Is there some truth to these, or is it simply more critical to worry about hitting approximate daily protein targets in line with your body composition, goals, and various other individual factors as opposed to worrying about how those protein feedings are spaced or if intake is kept relatively high throughout the week or interspersed with days where intake is lower (relatively speaking)?

    I recognize that distilling such broad topics down to neat “sound bite” type answers is not possible, but if you have any quick thoughts on these matters, it would be great to hear them.

  2. Lyle, I am almost halfway through losing a pile of excess fat and I have been resistance-training simultaneously over the last few months; I would say that there have been gains in strength and muscle though not equal to those I experienced when training years ago on a high-calorie diet.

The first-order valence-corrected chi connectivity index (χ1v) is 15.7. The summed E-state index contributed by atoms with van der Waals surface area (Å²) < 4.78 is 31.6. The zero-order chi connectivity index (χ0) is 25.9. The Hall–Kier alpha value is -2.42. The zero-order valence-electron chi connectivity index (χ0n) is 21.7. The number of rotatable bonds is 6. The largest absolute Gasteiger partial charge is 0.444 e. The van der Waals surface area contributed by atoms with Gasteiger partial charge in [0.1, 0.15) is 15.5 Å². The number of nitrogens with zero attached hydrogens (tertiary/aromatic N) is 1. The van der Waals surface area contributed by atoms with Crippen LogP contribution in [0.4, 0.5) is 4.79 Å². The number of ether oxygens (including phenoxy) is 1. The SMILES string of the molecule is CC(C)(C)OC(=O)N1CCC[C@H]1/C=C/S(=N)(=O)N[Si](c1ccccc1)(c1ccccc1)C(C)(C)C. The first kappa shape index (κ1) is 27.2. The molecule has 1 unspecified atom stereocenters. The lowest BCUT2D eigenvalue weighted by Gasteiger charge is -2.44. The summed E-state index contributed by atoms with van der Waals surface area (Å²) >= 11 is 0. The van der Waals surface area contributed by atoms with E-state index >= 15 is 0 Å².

My question:

    When you talk about maintaining a 10-20% calorie surplus you don’t mention whether this is on a day-to-day basis, or must be maintained over the entire period of training.

    I have heard about the protocol of ‘intermittent fasting’ and though I don’t follow it I have tinkered with the general idea: I train infrequently (every 4-7 days) with one high-intensity set and it occurred to me that I could get both desired effects (fat-loss and muscle hypertrophy) by eating well in the hours and days immediately following a workout and fasting somewhat in the day of two before the next one, when recovery and growth from the previous workout is probably more or less complete.

    What do you think?



  3. Good questions, different article to cover them in any sort of detail although they get hashed out on the forum weekly.

    And the training you describe is absolutely awful.